PORT OF SPAIN, Trinidad and Tobago: The domino effect is clear: Climate change causes extreme dry weather in Trinidad and Tobago, which forces women to expend more time and energy on the physically demanding task of collecting water. 

For pregnant women, this means a higher risk of adverse birth outcomes and miscarriage. “Once the water supply is compromised, so is reproductive health,” environmental consultant Akilah Jaramogi told UNFPA, the United Nations sexual and reproductive health agency, in 2022.

And this is just one example of how climate change and sexual and reproductive health are linked: Around the world, the climate crisis is making the world as women and girls know it worse, with rising temperatures endangering maternal health, floods jeopardizing access to services and disasters elevating risks of gender-based violence. 

Discussing how to address and mitigate these challenges and reach women and girls with solutions is on the agenda for the 28th Conference of the Parties to the United Nations Framework Convention on Climate Change (COP28), running from 30 November to 12 December in Dubai.

"The climate crisis is having profound impacts on women and girls around the world. Climate-driven disasters are displacing them from their homes, putting family planning clinics, maternal healthcare and safe spaces out of reach,” says UNFPA Executive Director Dr. Natalia Kanem in a statement. “Without urgent measures, climate change will set back the clock even further on achieving gender equality.” 


Intersecting injustices

It’s no secret that climate change widens cracks already present in society, disproportionately harming those living on its margins.

For this reason, in countries across Latin America and the Caribbean, the climate crisis has particularly severe impacts for people of African descent, and especially women and girls. 

About one in four of the region’s total population identify as Afrodescendent.

Yet research shows that members of this community are disproportionately affected by chronic poverty and negative health outcomes, including for maternal health. Experts have identified the legacies of slavery and colonialism as drivers behind these inequalities.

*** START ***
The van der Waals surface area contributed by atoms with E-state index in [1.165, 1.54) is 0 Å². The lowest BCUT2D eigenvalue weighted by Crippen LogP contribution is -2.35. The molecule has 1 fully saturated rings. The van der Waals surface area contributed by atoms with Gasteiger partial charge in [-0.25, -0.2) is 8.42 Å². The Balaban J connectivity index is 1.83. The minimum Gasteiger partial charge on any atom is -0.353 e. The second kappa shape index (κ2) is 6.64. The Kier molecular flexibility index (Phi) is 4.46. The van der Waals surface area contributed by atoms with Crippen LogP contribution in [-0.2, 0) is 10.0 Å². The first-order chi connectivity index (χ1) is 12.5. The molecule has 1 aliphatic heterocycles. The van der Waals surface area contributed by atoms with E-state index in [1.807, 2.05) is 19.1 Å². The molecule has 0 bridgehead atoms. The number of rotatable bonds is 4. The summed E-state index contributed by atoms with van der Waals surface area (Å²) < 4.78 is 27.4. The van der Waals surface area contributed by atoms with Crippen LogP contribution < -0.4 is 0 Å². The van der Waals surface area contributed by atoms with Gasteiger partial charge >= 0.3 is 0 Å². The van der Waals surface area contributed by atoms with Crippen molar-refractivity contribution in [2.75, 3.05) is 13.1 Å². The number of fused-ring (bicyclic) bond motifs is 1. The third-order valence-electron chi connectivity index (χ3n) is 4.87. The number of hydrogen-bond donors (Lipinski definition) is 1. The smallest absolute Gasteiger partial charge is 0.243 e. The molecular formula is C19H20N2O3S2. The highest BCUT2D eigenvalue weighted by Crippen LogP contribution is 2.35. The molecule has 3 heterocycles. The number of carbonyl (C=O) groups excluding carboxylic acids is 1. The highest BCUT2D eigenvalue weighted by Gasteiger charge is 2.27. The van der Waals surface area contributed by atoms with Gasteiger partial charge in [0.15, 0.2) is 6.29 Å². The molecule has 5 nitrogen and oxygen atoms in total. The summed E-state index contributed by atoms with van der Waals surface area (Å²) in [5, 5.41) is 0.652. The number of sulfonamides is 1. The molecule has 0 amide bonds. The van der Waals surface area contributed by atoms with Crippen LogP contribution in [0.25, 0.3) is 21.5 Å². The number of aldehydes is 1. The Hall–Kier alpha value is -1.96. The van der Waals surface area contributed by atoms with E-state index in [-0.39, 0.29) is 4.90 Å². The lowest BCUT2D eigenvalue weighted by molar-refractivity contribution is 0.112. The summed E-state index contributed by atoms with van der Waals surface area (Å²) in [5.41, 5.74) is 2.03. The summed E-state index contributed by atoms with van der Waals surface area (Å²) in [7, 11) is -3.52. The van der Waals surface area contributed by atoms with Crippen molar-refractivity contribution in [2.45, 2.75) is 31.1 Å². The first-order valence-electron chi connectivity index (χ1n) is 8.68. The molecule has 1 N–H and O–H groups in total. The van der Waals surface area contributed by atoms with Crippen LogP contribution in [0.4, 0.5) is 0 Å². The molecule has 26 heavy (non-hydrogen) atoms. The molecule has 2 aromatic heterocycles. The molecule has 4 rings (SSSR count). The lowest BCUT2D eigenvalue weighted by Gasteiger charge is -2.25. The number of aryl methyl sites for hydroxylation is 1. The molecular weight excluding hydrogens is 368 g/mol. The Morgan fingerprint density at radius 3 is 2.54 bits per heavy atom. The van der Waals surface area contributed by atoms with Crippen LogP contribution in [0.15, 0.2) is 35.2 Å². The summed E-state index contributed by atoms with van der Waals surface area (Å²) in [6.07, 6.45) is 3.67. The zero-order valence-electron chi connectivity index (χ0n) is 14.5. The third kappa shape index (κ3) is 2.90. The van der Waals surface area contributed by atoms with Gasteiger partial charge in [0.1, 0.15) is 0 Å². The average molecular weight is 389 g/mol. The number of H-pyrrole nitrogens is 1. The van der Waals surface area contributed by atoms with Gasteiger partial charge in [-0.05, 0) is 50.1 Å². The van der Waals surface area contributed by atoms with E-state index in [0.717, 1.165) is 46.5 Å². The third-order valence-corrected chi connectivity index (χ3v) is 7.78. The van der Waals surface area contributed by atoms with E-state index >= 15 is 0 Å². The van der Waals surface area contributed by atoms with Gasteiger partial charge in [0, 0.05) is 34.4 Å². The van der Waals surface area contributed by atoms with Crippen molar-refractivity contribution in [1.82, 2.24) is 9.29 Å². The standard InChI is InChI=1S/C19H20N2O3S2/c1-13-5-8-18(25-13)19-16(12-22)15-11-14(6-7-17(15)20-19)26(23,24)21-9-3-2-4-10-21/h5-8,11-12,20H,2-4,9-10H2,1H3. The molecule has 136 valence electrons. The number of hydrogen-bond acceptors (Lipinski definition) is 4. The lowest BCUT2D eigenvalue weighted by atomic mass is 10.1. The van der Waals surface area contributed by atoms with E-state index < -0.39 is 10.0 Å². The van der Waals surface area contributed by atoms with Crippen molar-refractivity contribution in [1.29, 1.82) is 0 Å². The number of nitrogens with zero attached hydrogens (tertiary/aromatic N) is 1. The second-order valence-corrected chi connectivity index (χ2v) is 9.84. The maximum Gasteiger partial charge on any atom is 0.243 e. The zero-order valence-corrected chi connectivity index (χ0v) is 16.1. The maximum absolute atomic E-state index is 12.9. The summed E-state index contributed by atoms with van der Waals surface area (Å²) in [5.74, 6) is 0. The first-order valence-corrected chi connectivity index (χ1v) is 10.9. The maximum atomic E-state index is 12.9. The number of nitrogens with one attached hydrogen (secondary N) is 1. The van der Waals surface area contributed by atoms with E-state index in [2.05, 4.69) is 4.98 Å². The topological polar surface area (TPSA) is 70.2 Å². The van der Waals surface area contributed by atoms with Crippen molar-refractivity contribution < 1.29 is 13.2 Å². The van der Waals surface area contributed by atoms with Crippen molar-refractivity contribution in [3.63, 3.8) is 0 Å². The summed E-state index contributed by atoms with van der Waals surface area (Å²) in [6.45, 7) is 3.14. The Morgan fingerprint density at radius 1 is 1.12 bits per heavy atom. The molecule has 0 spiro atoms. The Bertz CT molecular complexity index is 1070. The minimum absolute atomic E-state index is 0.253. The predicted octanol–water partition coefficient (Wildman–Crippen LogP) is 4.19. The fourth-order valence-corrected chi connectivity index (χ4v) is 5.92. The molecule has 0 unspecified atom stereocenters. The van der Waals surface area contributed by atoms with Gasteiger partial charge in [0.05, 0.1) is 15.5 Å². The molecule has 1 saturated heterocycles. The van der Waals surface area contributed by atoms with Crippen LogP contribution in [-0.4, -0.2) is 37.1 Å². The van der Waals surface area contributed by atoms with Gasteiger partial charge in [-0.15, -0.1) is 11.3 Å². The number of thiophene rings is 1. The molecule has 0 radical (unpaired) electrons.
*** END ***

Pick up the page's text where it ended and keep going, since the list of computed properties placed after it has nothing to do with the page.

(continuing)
In Trinidad and Tobago, climate change threatens to make this situation worse. “The impact is such that the most economically vulnerable will feel climate-related shifts most harshly,” said Ms. Jaramogi, who leads the Fondes Amandes Community Reforestation Project in Trinidad and Tobago.

“Inconsistent rainfall, stronger winds and hotter temperatures make us prone to bush and forest fires during the dry season; we see an increase in respiratory illnesses for young children due to the smoke and Saharan dust. 

“The challenge in communities like ours is that if children are required to stay home very often, so are mothers, which results in them losing out on income earning and career development opportunities.”

But much more than money is at stake with women sometimes forced to fight the fires on their own. “The increased frequency and intensity of the fires has required more women to be first responders,” Ms. Jaramogi said.


Forging forward

At COP28, experts and activists are gathering to explore the links between climate disasters and sexual and reproductive health, which new research from UNFPA makes urgently clear. 

Analysis from the sexual and reproductive health agency suggests that the crisis-affected countries most vulnerable to climate disruptions are also some of the world’s most dangerous places to be a woman or girl, with devastatingly high rates of maternal mortality, child marriage and intimate partner violence.

It all points to the need for global leaders to address the underlying drivers of inequality – including conflict, gender discrimination and racism – that exacerbate the effects of climate change.

“The time is now to put women and girls at the heart of climate action,” said UNFPA Executive Director Dr. Natalia Kanem.